"Levelling up" has been a useful slogan that can mean all things to all people. But, says Gemma Tetlow, galvanising the power of the state to deliver meaningful change for people will require the prime minister to spell out his objectives
"Levelling up" was the big theme of the Queen’s Speech. With the threat of Covid-19 receding, the prime minister is keen to make progress on this big policy agenda, which formed a key part of the Conservatives’ 2019 pitch to voters – especially those in the so-called Red Wall.
But despite – or perhaps because of – the amount of airtime this phrase has received from ministers, it is very unclear what it means. While there are some political benefits to this vagueness – because it allows the government to convince swathes of the electorate that they will be the beneficiaries – it cannot be sustained if the prime minister wants to effectively mobilise the state behind this goal.
A trawl through ministerial speeches from the past couple of years suggests a huge range of different objectives have been identified as part of levelling up. The most oft cited is connectivity, through better transport and broadband infrastructure. But ministers also talk about the importance of improving skills, creating and accessing jobs, improving townscapes so people feel safe in – and proud of – where they live, equalising access to public services, and increasing local decision-making responsibilities. Making progress towards levelling up has even been described as one of the benefits of UK free trade agreements.
These different objectives may be complementary but there are not always clear links and some could act against achieving others. Gaps in regional economic performance in the UK are long-standing – it is not clear how the government thinks any of its potential policy levers can overhaul this situation where previous initiatives have failed. For example, improving the skills of people in some of Britain’s worse performing towns and enhancing transport links between those towns and neighbouring cities could create more opportunities for individuals and boost their economic outcomes – but it might do little good for the economic and social vibrancy of the town itself and might just exacerbate the ‘brain drain to the cities’, which Johnson has said he wants to end. 
Any one of these objectives is likely to require action by several different government departments and coordination between central government, local government, mayoral authorities and the devolved administrations for Scotland, Wales and Northern Ireland. For example, boosting access to high quality jobs could well require action from the business department (who will take the lead on policies aimed at influencing firms’ behaviour), the department for work and pensions (who have closest contact with job seekers across the country), the department for education (responsible for education and training), local authorities and mayoral combined authorities (which finance and run adult skills programmes, as well as having close links to local businesses).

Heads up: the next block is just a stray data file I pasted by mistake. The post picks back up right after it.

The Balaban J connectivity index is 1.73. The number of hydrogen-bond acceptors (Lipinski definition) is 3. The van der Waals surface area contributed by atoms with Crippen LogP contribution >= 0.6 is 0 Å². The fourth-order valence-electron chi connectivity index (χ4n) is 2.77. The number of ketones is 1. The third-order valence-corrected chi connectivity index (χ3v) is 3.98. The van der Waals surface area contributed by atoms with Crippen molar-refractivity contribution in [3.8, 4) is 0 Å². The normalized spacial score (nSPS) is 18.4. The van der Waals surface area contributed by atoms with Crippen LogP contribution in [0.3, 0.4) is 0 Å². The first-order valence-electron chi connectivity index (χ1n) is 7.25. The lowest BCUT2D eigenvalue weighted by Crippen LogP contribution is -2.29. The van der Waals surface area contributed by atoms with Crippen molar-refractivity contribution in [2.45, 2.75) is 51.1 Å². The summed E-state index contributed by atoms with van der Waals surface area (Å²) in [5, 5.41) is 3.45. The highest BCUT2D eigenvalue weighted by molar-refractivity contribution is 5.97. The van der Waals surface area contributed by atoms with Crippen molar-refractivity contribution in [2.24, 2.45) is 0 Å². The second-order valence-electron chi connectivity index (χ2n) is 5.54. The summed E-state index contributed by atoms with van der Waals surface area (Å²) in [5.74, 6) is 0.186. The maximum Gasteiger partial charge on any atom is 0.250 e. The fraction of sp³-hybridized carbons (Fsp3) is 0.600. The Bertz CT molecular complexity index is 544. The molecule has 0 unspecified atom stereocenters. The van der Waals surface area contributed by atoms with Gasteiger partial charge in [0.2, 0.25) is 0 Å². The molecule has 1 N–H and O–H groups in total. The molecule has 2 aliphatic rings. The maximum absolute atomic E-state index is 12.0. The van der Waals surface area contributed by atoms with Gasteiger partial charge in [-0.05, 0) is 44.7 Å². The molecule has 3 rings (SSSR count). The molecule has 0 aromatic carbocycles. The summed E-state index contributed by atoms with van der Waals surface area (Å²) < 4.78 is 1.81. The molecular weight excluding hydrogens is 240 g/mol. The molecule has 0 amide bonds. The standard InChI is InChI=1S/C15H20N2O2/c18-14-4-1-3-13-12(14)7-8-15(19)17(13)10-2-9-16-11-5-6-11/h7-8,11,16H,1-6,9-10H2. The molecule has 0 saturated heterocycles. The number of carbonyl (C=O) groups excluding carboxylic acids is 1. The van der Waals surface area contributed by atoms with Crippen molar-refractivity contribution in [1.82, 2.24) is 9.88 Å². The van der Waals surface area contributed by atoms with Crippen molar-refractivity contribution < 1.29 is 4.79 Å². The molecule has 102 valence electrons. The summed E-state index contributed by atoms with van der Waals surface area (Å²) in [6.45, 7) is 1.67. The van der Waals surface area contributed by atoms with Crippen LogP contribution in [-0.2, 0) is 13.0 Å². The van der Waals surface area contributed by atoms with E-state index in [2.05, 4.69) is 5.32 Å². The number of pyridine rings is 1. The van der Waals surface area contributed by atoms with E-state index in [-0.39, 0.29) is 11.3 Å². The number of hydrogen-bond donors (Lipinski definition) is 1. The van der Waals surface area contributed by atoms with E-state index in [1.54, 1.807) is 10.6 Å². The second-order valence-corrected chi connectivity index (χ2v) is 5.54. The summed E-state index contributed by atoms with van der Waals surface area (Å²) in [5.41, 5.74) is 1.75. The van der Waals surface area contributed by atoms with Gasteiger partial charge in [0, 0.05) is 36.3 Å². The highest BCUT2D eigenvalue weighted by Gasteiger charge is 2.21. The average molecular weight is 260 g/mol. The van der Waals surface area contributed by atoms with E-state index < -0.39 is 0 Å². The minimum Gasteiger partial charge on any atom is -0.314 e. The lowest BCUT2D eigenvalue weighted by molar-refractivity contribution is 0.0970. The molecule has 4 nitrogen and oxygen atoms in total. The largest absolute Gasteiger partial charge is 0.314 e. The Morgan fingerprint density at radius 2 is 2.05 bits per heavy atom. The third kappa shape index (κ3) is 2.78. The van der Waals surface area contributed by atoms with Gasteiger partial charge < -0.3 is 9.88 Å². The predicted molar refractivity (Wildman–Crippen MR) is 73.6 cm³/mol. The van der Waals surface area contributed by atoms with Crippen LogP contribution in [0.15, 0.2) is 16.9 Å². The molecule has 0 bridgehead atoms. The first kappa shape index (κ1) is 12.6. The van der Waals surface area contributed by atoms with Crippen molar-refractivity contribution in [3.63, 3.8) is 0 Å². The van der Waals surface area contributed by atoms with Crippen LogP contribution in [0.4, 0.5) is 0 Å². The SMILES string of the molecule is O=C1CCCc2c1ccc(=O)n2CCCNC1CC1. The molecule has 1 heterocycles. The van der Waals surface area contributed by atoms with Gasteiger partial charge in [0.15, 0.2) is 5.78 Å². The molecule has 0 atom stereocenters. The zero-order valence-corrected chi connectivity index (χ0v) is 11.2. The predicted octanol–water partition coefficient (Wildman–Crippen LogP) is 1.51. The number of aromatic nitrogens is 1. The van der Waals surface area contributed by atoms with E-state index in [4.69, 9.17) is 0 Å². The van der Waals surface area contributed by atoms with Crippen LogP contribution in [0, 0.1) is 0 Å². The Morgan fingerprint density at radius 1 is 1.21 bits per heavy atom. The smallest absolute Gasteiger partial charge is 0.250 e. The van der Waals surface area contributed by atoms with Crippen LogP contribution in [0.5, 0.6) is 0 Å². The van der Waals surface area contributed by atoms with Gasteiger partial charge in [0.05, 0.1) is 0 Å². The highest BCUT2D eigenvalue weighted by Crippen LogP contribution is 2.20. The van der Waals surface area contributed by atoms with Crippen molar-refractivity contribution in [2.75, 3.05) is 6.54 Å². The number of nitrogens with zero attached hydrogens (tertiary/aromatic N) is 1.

Prioritising and coordinating action across the different objectives and across areas of the country will require even closer collaboration. But without a clear idea of what the government wants to achieve, the different parts of government are unlikely to work effectively together or to prioritise resources appropriately.
Some of the policy areas that could fall within the scope of levelling up – further education, regional policy and industrial strategy – are areas that have been subject to an unusually large amount of policy churn in the past, with new initiatives and organisations frequently replacing existing, similar ones. The human and economic costs of that have been high, as previous Institute for Government research has highlighted. If Johnson’s levelling up agenda is to be more than just another round of upheaval and reinvention in these policy areas, he must be clearer about what he is trying to achieve and why existing policies and institutions have failed to do this.
The recent appointment of Neil O’Brien as the prime minister’s advisor on levelling up suggests that Johnson is starting to focus on the details. O’Brien is known for his strength on policy detail and should bring clearer direction to the agenda. The government has also promised a white paper on levelling up later this year.
But more detail is needed quickly. Departments will soon start preparing in earnest their bids for the multi-year spending review expected this autumn. Without a clearer idea of what the prime minister is trying to achieve, departments will struggle to assess how their existing programmes contribute to this agenda, what new initiatives might be needed, how different programmes should be prioritised, and whether and how they need to work with other departments or arms of government to facilitate change. Without a clearer steer from Johnson, there is a risk that each minister will try to sell his or her pet projects as part of levelling up, even if they do not line up with the prime minister’s own priorities.
Providing a useful, clearer definition of levelling up will come with a cost – as it may fall short of what some voters have started to think the slogan means. But without a clearer vision the prime minister has no chance of effectively mobilising the state to deliver real change.
- Supporting document
- taking-stock-conservative-manifesto.pdf (PDF, 645.85 KB)
- Public finances
- Johnson government
- Institute for Government